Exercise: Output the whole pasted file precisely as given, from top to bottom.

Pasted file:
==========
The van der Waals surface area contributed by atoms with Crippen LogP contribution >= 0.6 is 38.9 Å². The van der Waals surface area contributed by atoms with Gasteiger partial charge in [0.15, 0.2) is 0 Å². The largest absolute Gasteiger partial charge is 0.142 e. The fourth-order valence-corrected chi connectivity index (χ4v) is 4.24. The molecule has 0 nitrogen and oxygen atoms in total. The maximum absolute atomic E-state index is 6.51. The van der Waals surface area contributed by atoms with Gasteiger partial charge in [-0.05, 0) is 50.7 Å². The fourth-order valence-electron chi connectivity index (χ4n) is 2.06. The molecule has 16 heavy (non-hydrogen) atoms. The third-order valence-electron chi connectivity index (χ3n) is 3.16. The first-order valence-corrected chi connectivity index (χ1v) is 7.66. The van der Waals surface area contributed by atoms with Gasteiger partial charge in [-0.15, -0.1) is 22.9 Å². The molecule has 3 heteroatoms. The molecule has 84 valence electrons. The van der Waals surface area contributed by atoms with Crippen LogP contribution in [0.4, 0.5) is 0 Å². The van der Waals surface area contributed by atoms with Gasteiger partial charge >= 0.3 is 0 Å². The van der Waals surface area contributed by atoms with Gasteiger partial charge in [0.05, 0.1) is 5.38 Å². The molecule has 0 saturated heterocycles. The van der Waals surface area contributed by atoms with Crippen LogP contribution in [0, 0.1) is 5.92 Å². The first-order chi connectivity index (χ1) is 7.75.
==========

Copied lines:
The van der Waals surface area contributed by atoms with Crippen LogP contribution >= 0.6 is 38.9 Å². The van der Waals surface area contributed by atoms with Gasteiger partial charge in [0.15, 0.2) is 0 Å². The largest absolute Gasteiger partial charge is 0.142 e. The fourth-order valence-corrected chi connectivity index (χ4v) is 4.24. The molecule has 0 nitrogen and oxygen atoms in total. The maximum absolute atomic E-state index is 6.51. The van der Waals surface area contributed by atoms with Gasteiger partial charge in [-0.05, 0) is 50.7 Å². The fourth-order valence-electron chi connectivity index (χ4n) is 2.06. The molecule has 16 heavy (non-hydrogen) atoms. The third-order valence-electron chi connectivity index (χ3n) is 3.16. The first-order valence-corrected chi connectivity index (χ1v) is 7.66. The van der Waals surface area contributed by atoms with Gasteiger partial charge in [-0.15, -0.1) is 22.9 Å². The molecule has 3 heteroatoms. The molecule has 84 valence electrons. The van der Waals surface area contributed by atoms with Crippen LogP contribution in [0.4, 0.5) is 0 Å². The van der Waals surface area contributed by atoms with Gasteiger partial charge >= 0.3 is 0 Å². The van der Waals surface area contributed by atoms with Gasteiger partial charge in [0.05, 0.1) is 5.38 Å². The molecule has 0 saturated heterocycles. The van der Waals surface area contributed by atoms with Crippen LogP contribution in [0, 0.1) is 5.92 Å². The first-order chi connectivity index (χ1) is 7.75.